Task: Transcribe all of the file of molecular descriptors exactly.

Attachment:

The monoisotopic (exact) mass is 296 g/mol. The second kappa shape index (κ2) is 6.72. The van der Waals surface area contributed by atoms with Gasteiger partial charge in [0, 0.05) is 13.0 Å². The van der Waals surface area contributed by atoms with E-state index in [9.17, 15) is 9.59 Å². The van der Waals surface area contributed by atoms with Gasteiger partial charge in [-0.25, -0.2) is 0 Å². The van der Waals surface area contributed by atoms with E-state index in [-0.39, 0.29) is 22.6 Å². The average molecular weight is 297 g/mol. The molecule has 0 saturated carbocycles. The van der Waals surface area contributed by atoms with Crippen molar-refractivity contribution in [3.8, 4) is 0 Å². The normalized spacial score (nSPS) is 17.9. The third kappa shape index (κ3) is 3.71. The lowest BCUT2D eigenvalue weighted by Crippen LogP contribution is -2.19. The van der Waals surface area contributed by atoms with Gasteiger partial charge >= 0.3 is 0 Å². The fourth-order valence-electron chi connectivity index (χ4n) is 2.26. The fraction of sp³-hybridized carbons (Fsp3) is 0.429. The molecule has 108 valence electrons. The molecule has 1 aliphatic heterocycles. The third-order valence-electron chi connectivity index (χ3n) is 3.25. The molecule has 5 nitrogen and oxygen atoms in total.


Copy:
The monoisotopic (exact) mass is 296 g/mol. The second kappa shape index (κ2) is 6.72. The van der Waals surface area contributed by atoms with Gasteiger partial charge in [0, 0.05) is 13.0 Å². The van der Waals surface area contributed by atoms with E-state index in [9.17, 15) is 9.59 Å². The van der Waals surface area contributed by atoms with Gasteiger partial charge in [-0.25, -0.2) is 0 Å². The van der Waals surface area contributed by atoms with E-state index in [-0.39, 0.29) is 22.6 Å². The average molecular weight is 297 g/mol. The molecule has 0 saturated carbocycles. The van der Waals surface area contributed by atoms with Crippen molar-refractivity contribution in [3.8, 4) is 0 Å². The normalized spacial score (nSPS) is 17.9. The third kappa shape index (κ3) is 3.71. The lowest BCUT2D eigenvalue weighted by Crippen LogP contribution is -2.19. The van der Waals surface area contributed by atoms with Gasteiger partial charge >= 0.3 is 0 Å². The fourth-order valence-electron chi connectivity index (χ4n) is 2.26. The fraction of sp³-hybridized carbons (Fsp3) is 0.429. The molecule has 108 valence electrons. The molecule has 1 aliphatic heterocycles. The third-order valence-electron chi connectivity index (χ3n) is 3.25. The molecule has 5 nitrogen and oxygen atoms in total.